What little we do know about Pilate is much more than we know about his wife. She appears only once in the entire New Testament in Matthew 27:19: "While he (Pilate) was sitting in the judgment seat, his wife sent word to him, 'Have nothing to do with this innocent man, for today I have suffered a great deal because of a dream I had about him.'" There is no mention of what the dream entailed or what kind of suffering she had undergone.

Date posted: 2011-04-04

The Problems with ECT

The history of electroconvulsive or electric shock therapy began in 1938 in Italy when two Italian psychiatrists, Ugo Cerletti and Lucio Bini, were visiting a slaughterhouse. They watched the butchers shock the pigs with electrodes hooked up to wall current in order that they would become more docile before being slaughtered. This practice gave them the idea that perhaps they could do this to their human patients in order to help become more docile as well.

Date posted: 2011-04-01

She Trusted in God and Prevailed

The Book of Judith tells the story of a woman who trusted in God so completely that she was able to overcome her enemies and save her town from the wrath of the Assyrian army. The historical facts are actually more of a compilation than an actual time-line. Some of the events may have been taken out of order and others would not have occurred at this point in history; however, that is not important to the story.

Date posted: 2011-03-20

The Truth about Mental Illness

There is no denying the fact that certain people do suffer from one or more mental health issues either at one point in their life or throughout their entire life. However, there are alternatives to psychotropic medications even for those who have suffered their entire lives with mental illness. Putting highly toxic chemicals into your body in order to "manage" your condition when the method of action listed in the information provided by the manufacturer is "unknown" is, at the very least, dangerous.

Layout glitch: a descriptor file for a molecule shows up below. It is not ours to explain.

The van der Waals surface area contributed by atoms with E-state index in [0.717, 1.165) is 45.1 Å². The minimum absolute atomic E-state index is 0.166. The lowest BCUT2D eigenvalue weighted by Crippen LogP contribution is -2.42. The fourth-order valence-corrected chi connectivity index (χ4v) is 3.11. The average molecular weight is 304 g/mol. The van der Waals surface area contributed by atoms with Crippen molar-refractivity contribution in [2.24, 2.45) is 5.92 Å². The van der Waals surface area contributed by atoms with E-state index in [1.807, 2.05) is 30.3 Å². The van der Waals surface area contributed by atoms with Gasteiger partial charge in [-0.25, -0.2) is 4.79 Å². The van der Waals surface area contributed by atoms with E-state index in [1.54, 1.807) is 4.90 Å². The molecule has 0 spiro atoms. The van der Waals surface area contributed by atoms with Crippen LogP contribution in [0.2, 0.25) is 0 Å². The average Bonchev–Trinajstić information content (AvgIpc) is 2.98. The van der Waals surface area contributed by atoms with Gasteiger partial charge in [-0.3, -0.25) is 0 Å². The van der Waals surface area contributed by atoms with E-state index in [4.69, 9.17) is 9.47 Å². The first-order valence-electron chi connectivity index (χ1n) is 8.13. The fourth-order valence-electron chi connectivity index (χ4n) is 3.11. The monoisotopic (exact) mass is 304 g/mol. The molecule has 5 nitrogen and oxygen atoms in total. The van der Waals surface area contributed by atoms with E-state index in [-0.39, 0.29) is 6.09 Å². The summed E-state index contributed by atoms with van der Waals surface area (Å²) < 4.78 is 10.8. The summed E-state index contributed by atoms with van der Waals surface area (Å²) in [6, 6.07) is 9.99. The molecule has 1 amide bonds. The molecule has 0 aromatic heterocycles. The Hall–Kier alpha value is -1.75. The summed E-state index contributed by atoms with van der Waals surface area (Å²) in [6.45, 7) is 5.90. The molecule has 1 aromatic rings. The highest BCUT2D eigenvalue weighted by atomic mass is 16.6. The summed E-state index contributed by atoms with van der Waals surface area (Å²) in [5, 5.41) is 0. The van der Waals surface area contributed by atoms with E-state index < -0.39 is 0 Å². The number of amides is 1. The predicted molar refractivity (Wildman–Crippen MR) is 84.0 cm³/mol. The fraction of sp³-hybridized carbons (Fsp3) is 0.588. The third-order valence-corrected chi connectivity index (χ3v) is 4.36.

Date posted: 2011-03-07

Hagar: Mother of Abraham's Eldest Son

Hagar is someone about whom very little is known, but she is someone who had a major impact on an entire group of people, namely those who follow the Prophet Muhammad. We know more about Sarah since she is a rather central character in the Book of Genesis. Even though very little is known about Hagar, she is an interesting figure because of her relationship to Abraham.

Date posted: 2011-02-27

The Bible's Most Famous Courtroom Drama

In the Greek version of the Bible, the story of Susanna appears as chapter thirteen of the Book of Daniel. This is an interesting thing since from chapters one to twelve we have read various stories introducing us to Daniel and now in chapter thirteen we are being introduced to a very young Daniel. According to some sources, this story may actually have appeared as chapter one of the Book of Daniel at some point since it introduces us to this character when he was much younger.

Date posted: 2011-02-25

Deborah: The Prophetess Who Fought for God

Prior to the establishment of the Kingdom of Israel, the people were led by a series of judges, including Gideon and Samson. One of those judges was a young woman named Deborah who was a prophetess as well as a judge. The Israelites had once again done what was evil in God's sight and He gave them into the hands of King Jabin of Canaan, who reigned in the city of Hazor. Jabin's chief army commander was Sisera. Due to his large army, the people cried out to God for help, for Jabin had oppressed them for twenty years.